the-south-asian-gulf-migrant-crisis

Context: The COVID-19 pandemic and the subsequent economic distress has considerably impacted the South Asian Migrant workers in the Gulf region.

Background:

  • Stats:South Asians account for nearly 15 million in the Gulf. Indians constitute the largest chunk with men dominating the workforce.
  • Remittances:
    • According to the World Bank, in 2019, total remittances to South Asia was about $140 billion, of which India received $83.1 billion, 
    • Pakistan received $22.5 billion, Bangladesh received $18.3 billion and Nepal $8.1 billion.
  • Poor conditions of living:
    • The labourers form the backbone of the Gulf Economy but are provided with minimal or no social security benefits.
    • They are forced to live in deplorable conditions wherein multiple persons share a room so as to save money and remit it back to their homes.

Current Scenario:

  • The pandemic, the shutdown of companies, the tightening of borders, and the exploitative nature of the Kafala sponsorship system have given the workers a deadly blow and they are facing multiple problems due to it, namely -
    • Shortage of Food and other necessities
    • Salary Cuts and Retrenchment (Most prominent in construction sector)
    • Lack of access to medical services and medicines (Earlier Kerala Government was providing this but suspension of air travel halted the process)
    • No safety net, welfare mechanisms, or labour rights
  • The COVID-19 spike in these labour camps has mainly been due to overcrowded and unsanitary living conditions. 
    • However, as the COVID-19 crisis and response unfolded in the Gulf countries, the most neglected segment turned out to be the migrant women domestic workers, whose untold miseries have increased in the present volatile situation.
  • There is also a growing demand for nationalisation of labour in the gulf region owing to the economic distress which further got aggravated by falling oil prices.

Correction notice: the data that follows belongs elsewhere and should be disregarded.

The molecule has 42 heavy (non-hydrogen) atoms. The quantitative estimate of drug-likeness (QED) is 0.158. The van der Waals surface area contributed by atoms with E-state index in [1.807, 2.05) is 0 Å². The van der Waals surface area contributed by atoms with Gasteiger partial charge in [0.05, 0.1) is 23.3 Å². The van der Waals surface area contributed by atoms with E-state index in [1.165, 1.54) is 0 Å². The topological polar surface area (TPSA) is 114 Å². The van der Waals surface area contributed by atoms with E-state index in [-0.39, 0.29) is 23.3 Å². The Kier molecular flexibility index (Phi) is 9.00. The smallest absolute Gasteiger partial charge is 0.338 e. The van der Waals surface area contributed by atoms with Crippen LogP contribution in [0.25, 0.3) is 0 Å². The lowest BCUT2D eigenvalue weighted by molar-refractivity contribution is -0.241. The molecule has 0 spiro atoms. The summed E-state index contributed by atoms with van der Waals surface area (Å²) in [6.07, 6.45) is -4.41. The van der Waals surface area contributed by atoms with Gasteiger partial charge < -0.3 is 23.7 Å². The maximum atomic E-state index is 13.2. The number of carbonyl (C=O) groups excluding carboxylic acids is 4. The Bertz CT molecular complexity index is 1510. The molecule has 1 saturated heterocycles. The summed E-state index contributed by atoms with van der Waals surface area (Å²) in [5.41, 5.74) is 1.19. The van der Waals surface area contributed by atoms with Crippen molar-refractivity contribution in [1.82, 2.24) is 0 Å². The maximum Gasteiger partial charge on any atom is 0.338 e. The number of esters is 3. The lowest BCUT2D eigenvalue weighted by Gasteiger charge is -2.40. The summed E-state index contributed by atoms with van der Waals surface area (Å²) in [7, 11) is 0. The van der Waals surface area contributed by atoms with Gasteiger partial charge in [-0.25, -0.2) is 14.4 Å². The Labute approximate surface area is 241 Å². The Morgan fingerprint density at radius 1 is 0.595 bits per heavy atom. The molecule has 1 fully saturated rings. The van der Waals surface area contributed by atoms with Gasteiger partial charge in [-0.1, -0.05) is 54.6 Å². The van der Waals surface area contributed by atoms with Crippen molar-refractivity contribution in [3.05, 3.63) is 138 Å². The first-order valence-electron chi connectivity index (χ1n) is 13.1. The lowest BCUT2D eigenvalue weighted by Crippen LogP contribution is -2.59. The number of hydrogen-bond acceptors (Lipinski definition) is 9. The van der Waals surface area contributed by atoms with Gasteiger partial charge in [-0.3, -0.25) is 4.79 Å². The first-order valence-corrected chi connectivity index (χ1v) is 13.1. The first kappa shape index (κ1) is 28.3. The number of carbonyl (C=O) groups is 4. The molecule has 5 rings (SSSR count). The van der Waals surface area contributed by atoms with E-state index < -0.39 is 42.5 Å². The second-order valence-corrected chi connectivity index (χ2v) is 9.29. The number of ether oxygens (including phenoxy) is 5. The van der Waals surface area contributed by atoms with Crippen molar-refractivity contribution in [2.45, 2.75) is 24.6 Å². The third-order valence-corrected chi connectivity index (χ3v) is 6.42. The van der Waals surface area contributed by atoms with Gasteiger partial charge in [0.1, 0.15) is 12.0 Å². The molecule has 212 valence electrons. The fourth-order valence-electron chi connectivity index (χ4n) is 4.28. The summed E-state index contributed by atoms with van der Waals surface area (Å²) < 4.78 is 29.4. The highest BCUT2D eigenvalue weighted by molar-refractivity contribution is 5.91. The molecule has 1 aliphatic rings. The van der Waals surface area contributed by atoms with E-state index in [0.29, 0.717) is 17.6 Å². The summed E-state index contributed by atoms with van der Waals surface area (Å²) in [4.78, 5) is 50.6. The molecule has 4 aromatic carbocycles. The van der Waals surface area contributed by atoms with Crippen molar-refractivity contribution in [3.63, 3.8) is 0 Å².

• Countries like Oman and Saudi Arabia have provided subsidies to private companies to prevent native lay-offs. 
    • However, the nationalisation process is not going to be smooth given the stigma attached to certain jobs and the influence of ‘royal sheikh culture’.
  • Owing to the above difficulties many have returned back to their homes in wake of getting the desired level of protection in these difficult times.

Steps Taken for the Workers:

  • Scenario in India:
    • The Indian Government has repatriated over 7 lakh NRIs from various destinations under the Vande Bharat mission and a similar move is followed by other south asian economies.
    • It has also announced the SWADES initiative that focuses on skill mapping of citizens returning from abroad.
    • The Kerala Government has announced Dream Kerala initiative to utilise the diverse skill sets of migrants.
    • The Kerala High Court in July directed the Government to set up a mechanism to assist workers in seeking compensation from their immigrant country.
      • The order was based on a petition filed by Lawyers Beyond Borders, an international network of legal experts.
  • Worldwide scenario:
    • Bangladesh has announced a special package for the resettlement of return migrants which includes money on arrival, money to launch self-employment projects, and compensation for the families of those who died abroad from COVID-19. 
    • The Overseas Employment Corporation in Pakistan has come out with special programmes to upgrade the skills of returnees.

Way Ahead:

  • The countries of origin are now faced with the challenge of rehabilitating, reintegrating, and resettling these migrant workers. 
  • The past three major crises in the Gulf – the Iraqi invasion of Kuwait, the global economic crisis, and Nitaqat in Saudi Arabia – had not triggered a massive return migration. 
  • The need of the hour is a comprehensive migration management system for countries that send workers as well as those that receive them. No South Asian country except Sri Lanka has an adequate migration policy. 
  • The pandemic has given us an opportunity to voice the rights of South Asian migrants and to bring the South Asia-Gulf migration corridor within the ambit of SAARC, the ILO, and UN conventions. 

 

Kafala System:

  • It is an exploitative system used to monitor migrant laborers, working primarily in the construction and domestic sectors in Gulf Cooperation Council member states and a few neighbouring countries, namely Bahrain, Kuwait, Lebanon, Qatar, Oman, Saudi Arabia, and the United Arab Emirates. 
  • The system requires all unskilled laborers to have an in-country sponsor, usually their employer, who is responsible for their visa and legal status. 
  • This practice has been criticised by human rights organizations for creating easy opportunities for the exploitation of workers, as many employers take away passports and abuse their workers with little chance of legal repercussion.

Nitaqat:

  • It is the newest policy of the Kingdom of Saudi Arabia implemented by its Ministry of Labor and Social Development, whereby Saudi companies and enterprises are required to fill up their workforce with Saudi nationals up to certain levels.
  • Announced in 2016, it is a key element of Saudi Arabia’s Vision 2030.

Source:

https://www.thehindu.com/opinion/op-ed/the-south-asian-gulf-migrant-crisis/article32215146.ece

Image Source: The Hindu